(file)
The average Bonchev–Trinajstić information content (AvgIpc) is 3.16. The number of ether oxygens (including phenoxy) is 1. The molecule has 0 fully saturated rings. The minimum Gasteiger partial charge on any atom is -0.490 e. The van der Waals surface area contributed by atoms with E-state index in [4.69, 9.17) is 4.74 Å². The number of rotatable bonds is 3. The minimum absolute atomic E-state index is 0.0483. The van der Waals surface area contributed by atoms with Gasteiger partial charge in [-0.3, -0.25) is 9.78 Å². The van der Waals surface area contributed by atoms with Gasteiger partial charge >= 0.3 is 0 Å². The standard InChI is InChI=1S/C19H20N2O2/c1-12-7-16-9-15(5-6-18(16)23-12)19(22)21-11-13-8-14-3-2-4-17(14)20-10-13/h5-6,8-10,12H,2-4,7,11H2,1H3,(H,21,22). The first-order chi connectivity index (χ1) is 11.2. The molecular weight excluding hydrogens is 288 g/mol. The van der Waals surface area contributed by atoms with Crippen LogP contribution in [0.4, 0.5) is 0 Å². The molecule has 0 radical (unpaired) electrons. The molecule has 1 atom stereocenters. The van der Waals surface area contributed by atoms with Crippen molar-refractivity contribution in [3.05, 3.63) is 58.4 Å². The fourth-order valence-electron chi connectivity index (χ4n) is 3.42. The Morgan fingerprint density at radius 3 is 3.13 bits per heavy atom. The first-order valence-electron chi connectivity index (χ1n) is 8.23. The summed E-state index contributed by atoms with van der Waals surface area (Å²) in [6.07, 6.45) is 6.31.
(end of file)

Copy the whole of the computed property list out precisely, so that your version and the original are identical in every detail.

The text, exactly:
The average Bonchev–Trinajstić information content (AvgIpc) is 3.16. The number of ether oxygens (including phenoxy) is 1. The molecule has 0 fully saturated rings. The minimum Gasteiger partial charge on any atom is -0.490 e. The van der Waals surface area contributed by atoms with E-state index in [4.69, 9.17) is 4.74 Å². The number of rotatable bonds is 3. The minimum absolute atomic E-state index is 0.0483. The van der Waals surface area contributed by atoms with Gasteiger partial charge in [-0.3, -0.25) is 9.78 Å². The van der Waals surface area contributed by atoms with Gasteiger partial charge >= 0.3 is 0 Å². The standard InChI is InChI=1S/C19H20N2O2/c1-12-7-16-9-15(5-6-18(16)23-12)19(22)21-11-13-8-14-3-2-4-17(14)20-10-13/h5-6,8-10,12H,2-4,7,11H2,1H3,(H,21,22). The first-order chi connectivity index (χ1) is 11.2. The molecular weight excluding hydrogens is 288 g/mol. The van der Waals surface area contributed by atoms with Crippen LogP contribution in [0.4, 0.5) is 0 Å². The molecule has 0 radical (unpaired) electrons. The molecule has 1 atom stereocenters. The van der Waals surface area contributed by atoms with Crippen molar-refractivity contribution in [3.05, 3.63) is 58.4 Å². The fourth-order valence-electron chi connectivity index (χ4n) is 3.42. The Morgan fingerprint density at radius 3 is 3.13 bits per heavy atom. The first-order valence-electron chi connectivity index (χ1n) is 8.23. The summed E-state index contributed by atoms with van der Waals surface area (Å²) in [6.07, 6.45) is 6.31.